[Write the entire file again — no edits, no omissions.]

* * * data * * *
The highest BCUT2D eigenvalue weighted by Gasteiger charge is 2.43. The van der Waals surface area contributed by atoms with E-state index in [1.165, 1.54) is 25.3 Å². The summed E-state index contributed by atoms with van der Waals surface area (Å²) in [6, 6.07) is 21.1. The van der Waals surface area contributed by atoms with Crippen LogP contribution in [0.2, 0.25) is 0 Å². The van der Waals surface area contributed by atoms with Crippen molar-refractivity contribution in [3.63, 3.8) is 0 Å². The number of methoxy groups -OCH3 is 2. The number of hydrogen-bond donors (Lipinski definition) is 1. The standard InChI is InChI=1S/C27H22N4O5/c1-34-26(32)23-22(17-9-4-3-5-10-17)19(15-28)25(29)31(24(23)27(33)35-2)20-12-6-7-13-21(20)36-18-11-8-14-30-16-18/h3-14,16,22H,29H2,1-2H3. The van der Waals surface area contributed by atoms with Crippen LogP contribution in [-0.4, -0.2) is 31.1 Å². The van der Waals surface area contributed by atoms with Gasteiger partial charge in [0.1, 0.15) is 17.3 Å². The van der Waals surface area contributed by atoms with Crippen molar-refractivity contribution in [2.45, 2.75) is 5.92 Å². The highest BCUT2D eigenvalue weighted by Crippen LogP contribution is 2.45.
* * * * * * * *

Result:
The highest BCUT2D eigenvalue weighted by Gasteiger charge is 2.43. The van der Waals surface area contributed by atoms with E-state index in [1.165, 1.54) is 25.3 Å². The summed E-state index contributed by atoms with van der Waals surface area (Å²) in [6, 6.07) is 21.1. The van der Waals surface area contributed by atoms with Crippen LogP contribution in [0.2, 0.25) is 0 Å². The van der Waals surface area contributed by atoms with Crippen molar-refractivity contribution in [3.63, 3.8) is 0 Å². The number of methoxy groups -OCH3 is 2. The number of hydrogen-bond donors (Lipinski definition) is 1. The standard InChI is InChI=1S/C27H22N4O5/c1-34-26(32)23-22(17-9-4-3-5-10-17)19(15-28)25(29)31(24(23)27(33)35-2)20-12-6-7-13-21(20)36-18-11-8-14-30-16-18/h3-14,16,22H,29H2,1-2H3. The van der Waals surface area contributed by atoms with Crippen LogP contribution in [-0.4, -0.2) is 31.1 Å². The van der Waals surface area contributed by atoms with Gasteiger partial charge in [0.1, 0.15) is 17.3 Å². The van der Waals surface area contributed by atoms with Crippen molar-refractivity contribution in [2.45, 2.75) is 5.92 Å². The highest BCUT2D eigenvalue weighted by Crippen LogP contribution is 2.45.